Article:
Reading back the above implies that I didnt like the book. Whilst I didnt hate it, I didnt adore it either. It was a nice book to listen to, it was a setting different to normal historical romances, and the author didnt treat the reader like a complete idiot. There’s some adult situations, but described appropriately, so only the most sensitive will be offended.

Book Review: Paris Rose by Dawn Douglas

parisroseWhen Lucy Rawlinson moves into the fixer-upper next door to her ex-husband, Nick, she has more than renovations on her mind. Desperate to win back his love, she begins a campaign to reignite the passion they once shared.

Nick is haunted by the same bitter-sweet memories of their marriage and the baby they lost, but he is determined to never forgive his ex-wife’s infidelity. All Nick wants to do is move on and forget, a task that now seems beyond impossible with Lucy and her noisy little dog living right next door.

Is there a way back? Can Lucy convince Nick that everything they once had is worth fighting for?

A short story, where Lucy buys a “fixerupper” house, that’s next door to that of her ex-husband, partly because she’s at a loose end and in order to get back with him. Everyone welcomes her warmly – apart from Nick, who still smarts from the loss of their baby and the subsequent apparent infidelity of Lucy.  There are a couple of scenes that convinces Lucy that she hasnt moved on as much as she thought and that perhaps this wasn’t such a great idea. She finally decides to let it go, and moves away, only to bring Nick to his senses.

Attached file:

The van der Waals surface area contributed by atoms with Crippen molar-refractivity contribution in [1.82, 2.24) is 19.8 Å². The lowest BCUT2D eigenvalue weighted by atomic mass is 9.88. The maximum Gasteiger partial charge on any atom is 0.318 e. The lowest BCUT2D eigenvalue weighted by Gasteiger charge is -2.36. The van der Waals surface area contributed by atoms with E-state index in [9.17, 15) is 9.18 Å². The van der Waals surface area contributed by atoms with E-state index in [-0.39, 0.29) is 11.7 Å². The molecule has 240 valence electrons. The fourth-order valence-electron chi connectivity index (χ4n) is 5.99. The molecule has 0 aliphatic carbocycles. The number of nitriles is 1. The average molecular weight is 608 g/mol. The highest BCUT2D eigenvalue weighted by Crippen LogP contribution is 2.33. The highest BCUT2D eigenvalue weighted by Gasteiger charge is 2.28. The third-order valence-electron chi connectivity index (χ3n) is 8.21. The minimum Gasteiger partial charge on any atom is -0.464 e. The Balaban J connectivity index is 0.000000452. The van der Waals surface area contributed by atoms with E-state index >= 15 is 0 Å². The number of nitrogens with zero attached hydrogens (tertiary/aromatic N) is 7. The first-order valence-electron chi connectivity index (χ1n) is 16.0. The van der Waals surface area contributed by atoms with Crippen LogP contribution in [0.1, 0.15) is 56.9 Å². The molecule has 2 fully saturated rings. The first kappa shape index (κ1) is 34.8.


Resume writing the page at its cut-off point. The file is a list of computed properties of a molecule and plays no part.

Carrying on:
I assumed that the story was set in the UK, so some things were a little confusing (such as someone saying that “Paris isnt far away”, but then it takes 2 days of travel to get there) but they were minor.

There’s not much more to say about this story – it takes a couple of hours to read, and is a nice break between other stories but is not a deep story to overthink.


Classics Club August 2014 Meme


What are your thoughts on adaptions of classics? Say mini-series or movies? Or maybe modern approaches? Are there any good ones? Is it better to read the book first? Or maybe just compare the book and an adaptation?

Meme from (

I like watching the repeats of the old BBC adaptations from the 1970s of classic books (such as Barchester Towers, The Onedin Line etc. Whilst the BBC were good at doing shows like this, their lack of budget was clear to see, when compared against the shows produced even in the 1990s – set pieces shot in the studio, with few outside locations (Onedin Line being one of the few with ships being involved).

ITV started coming out of this with Jeremy Brett playing Sherlock Holmes. Great actor, location filming, slightly let down by some dubious facial hair on some of the men.

The 1990s brought a change in the game with shows such as Pride and Prejudice, Middlemarch and (for ITV) the Poirot adaptations. More money was available, with the chance of outside shots, shooting on location, a change in the types of actors (not all of them famous). Could or would we have had Colin Firth diving into a lake and walking about in see-through tops in the 1970s?!